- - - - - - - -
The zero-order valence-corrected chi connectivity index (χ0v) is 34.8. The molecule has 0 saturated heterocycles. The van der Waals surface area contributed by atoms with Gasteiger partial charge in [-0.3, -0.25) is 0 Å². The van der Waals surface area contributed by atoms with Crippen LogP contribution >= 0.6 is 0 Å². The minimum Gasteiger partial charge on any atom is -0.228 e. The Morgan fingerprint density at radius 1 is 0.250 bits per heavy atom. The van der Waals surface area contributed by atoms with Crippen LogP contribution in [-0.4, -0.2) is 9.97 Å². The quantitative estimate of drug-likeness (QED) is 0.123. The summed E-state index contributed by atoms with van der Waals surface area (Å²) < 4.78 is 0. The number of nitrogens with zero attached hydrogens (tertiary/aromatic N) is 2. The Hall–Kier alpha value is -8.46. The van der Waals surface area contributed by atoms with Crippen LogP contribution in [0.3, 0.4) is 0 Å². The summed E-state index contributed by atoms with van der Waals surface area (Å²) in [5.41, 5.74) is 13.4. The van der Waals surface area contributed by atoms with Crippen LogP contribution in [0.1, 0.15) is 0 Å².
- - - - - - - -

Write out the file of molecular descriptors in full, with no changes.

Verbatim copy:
The zero-order valence-corrected chi connectivity index (χ0v) is 34.8. The molecule has 0 saturated heterocycles. The van der Waals surface area contributed by atoms with Gasteiger partial charge in [-0.3, -0.25) is 0 Å². The van der Waals surface area contributed by atoms with Crippen LogP contribution >= 0.6 is 0 Å². The minimum Gasteiger partial charge on any atom is -0.228 e. The Morgan fingerprint density at radius 1 is 0.250 bits per heavy atom. The van der Waals surface area contributed by atoms with Crippen LogP contribution in [-0.4, -0.2) is 9.97 Å². The quantitative estimate of drug-likeness (QED) is 0.123. The summed E-state index contributed by atoms with van der Waals surface area (Å²) < 4.78 is 0. The number of nitrogens with zero attached hydrogens (tertiary/aromatic N) is 2. The Hall–Kier alpha value is -8.46. The van der Waals surface area contributed by atoms with Crippen LogP contribution in [0.3, 0.4) is 0 Å². The summed E-state index contributed by atoms with van der Waals surface area (Å²) in [5.41, 5.74) is 13.4. The van der Waals surface area contributed by atoms with Crippen LogP contribution in [0.1, 0.15) is 0 Å².